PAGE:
- identify alternative solutions and develop transition plans to enable it to remove and transfer existing activities and data from the cloud service provider; and
- ensure the outsourcing agreement requires the cloud service provider to provide sufficient support to the outsourcing institution to allow the orderly transfer of the cloud activity or to the to another provider or to be reincorporated into the outsourcing institution.
Agreeing the detail around exit plans is often challenging in outsourcing transactions. Many cloud contracts don’t deal with exit plans other than to provide for the termination of access to the service and/or to confirm that responsibility for taking back data sits with the customer and ought to be done during the contract and/or within a short time period following termination. The Recommendations suggest that financial institutions should perform a business impact analysis commensurate with the activities outsourced to identify what human and material resources would be required to implement the exit plan and how much time it would take. Failure to be able to demonstrate that this has been done may create difficulties where moving away from a cloud provider in the future doesn’t go as smoothly as was suggested at the outset.
The Data Protection Commission (DPC) has revamped its website and published online forms to help organisations comply with their new obligations under the GDPR.
The website contains a new Data Protection Officer (DPO) Notification Form, which must be completed by organisations to inform the DPC of their DPO’s contact details. The GDPR requires the appointment of a DPO in the following circumstances: (i) where the processing is carried out by public bodies or authorities; (ii) where an organisation’s core activities consist of large-scale regular and systematic monitoring of data subjects; and (iii) where an organisation’s core activities involve large-scale processing of special categories of data (i.e. sensitive data) or personal data relating to criminal convictions and offences. A DPO may also be appointed on a voluntary basis. However, organisations should be aware that a DPO designated on a voluntary basis will be subject to the same obligations and tasks under the GDPR as if the designation had been mandatory.
Ireland succeeded in enacting the Data Protection Act 2018 prior to today’s GDPR deadline, with the President signing the Act into law yesterday. The Act implements derogations permitted under the GDPR and represents a major overhaul of the regulatory and enforcement framework. This briefing note analyses the key provisions under the Act and its likely impact on businesses operating from Ireland.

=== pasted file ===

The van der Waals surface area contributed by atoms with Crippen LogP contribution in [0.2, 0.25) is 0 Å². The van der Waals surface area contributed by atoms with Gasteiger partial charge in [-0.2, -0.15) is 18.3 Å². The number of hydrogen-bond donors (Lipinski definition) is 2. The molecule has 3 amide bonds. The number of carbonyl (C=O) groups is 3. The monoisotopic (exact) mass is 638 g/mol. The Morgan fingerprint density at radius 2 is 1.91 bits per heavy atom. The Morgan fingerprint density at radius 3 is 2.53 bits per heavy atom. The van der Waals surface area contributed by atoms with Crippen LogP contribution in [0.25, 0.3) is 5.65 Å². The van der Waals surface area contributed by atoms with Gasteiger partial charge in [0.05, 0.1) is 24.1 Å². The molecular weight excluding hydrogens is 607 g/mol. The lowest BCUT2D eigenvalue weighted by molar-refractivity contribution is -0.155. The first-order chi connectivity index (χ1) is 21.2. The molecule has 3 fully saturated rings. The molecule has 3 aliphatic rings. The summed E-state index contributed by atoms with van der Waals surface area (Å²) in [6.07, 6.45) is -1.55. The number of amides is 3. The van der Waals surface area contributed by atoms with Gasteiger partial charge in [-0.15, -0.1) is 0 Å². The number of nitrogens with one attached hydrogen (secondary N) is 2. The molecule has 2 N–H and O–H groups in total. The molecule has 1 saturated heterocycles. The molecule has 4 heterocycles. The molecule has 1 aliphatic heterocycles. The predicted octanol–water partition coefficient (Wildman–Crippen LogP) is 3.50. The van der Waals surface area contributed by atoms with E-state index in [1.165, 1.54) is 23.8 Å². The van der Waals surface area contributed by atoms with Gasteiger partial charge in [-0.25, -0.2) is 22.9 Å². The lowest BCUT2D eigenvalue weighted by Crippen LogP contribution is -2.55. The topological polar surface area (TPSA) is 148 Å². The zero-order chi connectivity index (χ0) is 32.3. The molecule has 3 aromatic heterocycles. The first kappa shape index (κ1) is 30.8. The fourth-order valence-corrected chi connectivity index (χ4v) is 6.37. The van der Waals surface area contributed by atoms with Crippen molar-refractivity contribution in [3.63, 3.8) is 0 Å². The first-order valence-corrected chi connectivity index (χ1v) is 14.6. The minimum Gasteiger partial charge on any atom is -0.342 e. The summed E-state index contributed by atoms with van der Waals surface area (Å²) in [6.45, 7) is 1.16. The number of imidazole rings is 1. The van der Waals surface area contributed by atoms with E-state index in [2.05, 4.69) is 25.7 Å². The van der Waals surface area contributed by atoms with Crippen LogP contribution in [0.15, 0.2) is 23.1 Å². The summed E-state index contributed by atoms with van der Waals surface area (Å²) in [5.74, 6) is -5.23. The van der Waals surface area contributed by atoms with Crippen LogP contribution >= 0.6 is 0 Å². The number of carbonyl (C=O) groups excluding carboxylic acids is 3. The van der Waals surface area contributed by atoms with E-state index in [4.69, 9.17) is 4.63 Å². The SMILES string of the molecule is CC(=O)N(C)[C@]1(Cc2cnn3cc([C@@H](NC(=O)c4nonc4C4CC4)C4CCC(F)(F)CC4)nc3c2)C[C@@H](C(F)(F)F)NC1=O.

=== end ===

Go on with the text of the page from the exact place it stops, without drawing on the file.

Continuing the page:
The Article 29 Working Party (WP29) has published a position paper on the scope of the derogation from the obligation to maintain records of processing activities. Article 30.5 provides that the record-keeping obligation does not apply to organisations with less than 250 employees in certain circumstances. The WP29 has stated that the position paper was published as a result of a high number of requests from companies received by national Supervisory Authorities. Despite the existence of the derogation, the WP29 encourages SMEs to maintain records of their processing activities, as it is a useful means of assessing the risk of processing activities on individuals’ rights, and identifying and implementing appropriate security measures to safeguard personal data. In light of the new accountability principle in the GDPR requiring organisations to be able to demonstrate how they comply with their GDPR obligations, it would certainly be prudent for all organisations, regardless of size, to maintain such records.
The position paper makes it clear that all organisations, without exception, must maintain a record of processing in regard for human resources (HR) data, as such processing is carried out regularly, and cannot be considered “occasional“. Accordingly, all organisations must ensure they can present records relating to HR data to their supervisory authority post-May 2018, if requested. This will entail keeping a record of the types of HR data processed, the categories of data subjects (i.e. employees, ex-employees, candidates, consultants), the purposes of the processing, the recipients of such data (e.g. any third party service providers), the data retention periods for each type of HR data processed, details of any non-EEA transfers of HR data, and the security measures in place to protect such data.
On 26 March 2018 , the US Department of Commerce (DOC) published an update on action it has taken to support the EU-US and Swiss-US Privacy Shield frameworks. It highlights the oversight and enforcement measures taken in regard to the commercial and national security aspects of the Shield Frameworks.